The Housing Act 1988: Rights For Landlords

The Housing Act 1988 covers the rights and the responsibilities of both landlords and tenants. To give you a through overview as well as its rules and exceptions, why not have a read of this handy little guide below, on the laws which govern the Private Rental Sector (PRS). It is also important to recognise that it is not the same thing as a tenancy agreement issued via an online property agent, and is used to stipulate the rules within the afore mentioned.

Rent Regulation

The Housing Act 1988 heavily reduced rent regulation, allowing landlords to charge the prices they desired for their properties. There remain, however, circumstances in which the tenants can challenge the rent. These are during the first 6-months of an assured tenancy or when served a notice that the rent is due to increase.

When challenging the cost of rent, tenants will put forward their case to the Rent Assessment Panel (an independent decision-making body sometimes known as a Rent Assessment Committee or Rent Assessment Tribunal). Although unlikely to happen, you as a landlord have the powers to end a tenancy through Section 21 of the Housing Act 1988. Landlords also now have the option to raise rents via a ‘renewal’ tenancy agreement, without use of a notice procedure.

Succession

Through the Housing Act 1988, it is declared that only a spouse can inherit rental rights. This probably will not affect you, as assured tenancies are not common within the rental sector. Assured short-hold tenancies, which began in the late ’80’s comprise most tenancies in the private sector. They have no rights of succession, meaning that if a tenant passes away, their spouse has no legal grounding or right to remain in the property.

Security of Tenure

The Housing Act 1988 defines tenancy in two types: one with long term security, and one without. The first is called an assured tenancy and is rarely used by landlords in the private sector and more likely to be used by housing associations.

Assured short hold tenancies (ASTs) are widespread amongst landlords. They are different from the above as they allow tenants to challenge their rent as well as offering short hold grounds for possession as per Section 21 of the Housing Act 1988.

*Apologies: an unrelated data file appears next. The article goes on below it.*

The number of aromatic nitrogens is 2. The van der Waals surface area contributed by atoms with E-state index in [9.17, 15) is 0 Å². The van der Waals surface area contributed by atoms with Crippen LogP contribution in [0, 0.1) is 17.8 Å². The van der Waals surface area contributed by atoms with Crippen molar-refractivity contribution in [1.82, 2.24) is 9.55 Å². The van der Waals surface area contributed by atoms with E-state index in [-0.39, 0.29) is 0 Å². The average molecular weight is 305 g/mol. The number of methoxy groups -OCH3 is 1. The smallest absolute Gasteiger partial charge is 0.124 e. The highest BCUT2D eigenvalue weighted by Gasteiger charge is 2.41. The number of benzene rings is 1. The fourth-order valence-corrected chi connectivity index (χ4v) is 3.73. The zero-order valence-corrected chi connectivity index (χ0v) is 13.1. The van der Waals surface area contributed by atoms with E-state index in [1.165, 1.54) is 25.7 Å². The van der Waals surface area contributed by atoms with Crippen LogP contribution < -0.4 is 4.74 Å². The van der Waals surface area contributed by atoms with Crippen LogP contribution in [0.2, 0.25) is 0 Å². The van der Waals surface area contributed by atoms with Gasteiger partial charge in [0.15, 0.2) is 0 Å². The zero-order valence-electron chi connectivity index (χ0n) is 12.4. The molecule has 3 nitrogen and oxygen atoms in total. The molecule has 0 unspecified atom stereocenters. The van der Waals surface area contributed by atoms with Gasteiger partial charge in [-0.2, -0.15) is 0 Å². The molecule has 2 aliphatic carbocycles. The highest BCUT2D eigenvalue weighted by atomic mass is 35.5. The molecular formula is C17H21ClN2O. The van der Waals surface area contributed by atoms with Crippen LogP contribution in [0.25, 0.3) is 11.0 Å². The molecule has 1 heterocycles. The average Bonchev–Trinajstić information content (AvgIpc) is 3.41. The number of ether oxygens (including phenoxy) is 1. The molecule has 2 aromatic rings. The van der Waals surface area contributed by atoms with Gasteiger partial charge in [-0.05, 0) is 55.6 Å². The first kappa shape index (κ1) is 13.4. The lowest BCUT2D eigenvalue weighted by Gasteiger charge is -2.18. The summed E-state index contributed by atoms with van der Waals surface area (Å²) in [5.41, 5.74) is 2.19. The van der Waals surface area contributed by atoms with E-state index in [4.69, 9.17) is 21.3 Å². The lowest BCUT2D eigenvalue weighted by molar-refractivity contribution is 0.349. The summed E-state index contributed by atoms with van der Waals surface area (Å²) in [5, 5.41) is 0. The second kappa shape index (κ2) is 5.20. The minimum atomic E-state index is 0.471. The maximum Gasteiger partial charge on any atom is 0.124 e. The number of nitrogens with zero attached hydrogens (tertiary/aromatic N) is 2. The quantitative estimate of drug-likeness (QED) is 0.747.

How does this affect landlords?

Within Section 5 of the Housing Act 1988, at the end of a contractual fixed term, an assured or assured tenancy continues onward as a statutory periodic tenancy after its end. A periodic short hold tenancy permits the let to be ended at any time, after a correctly drafted Section 21 notice has been issued.

Changes to Section 21

The Deregulation act 2015 ushered in several changes to Section 21 in order to prevent “retaliatory evictions.” New tenancies beginning after (or on) October 1st 2015 carry guidelines on when and how a Section 21 notice can be filed by landlords. From October the 1st 2018, these guidelines also applied to all assured short hold tenancies. The new rules include:

  • If the property is subject to licensing, a copy of said license must be provided to all tenants.
  • Tenants must be given Prescribed Information regarding the protection of their deposit
  • A copy of the property’s Energy Performance Certificate (EPC) must be given to tenants
  • A Gas Safety Certificate must be issued
  • A  physical or digital “How to Rent” guide must also be given to tenants
  • All of the above must be up to date for a Section 21 notice to be valid
  • Finally, Form 6a which conjoins former tenancy agreements – both periodic and fixed-term into a single notice – must be filled out.

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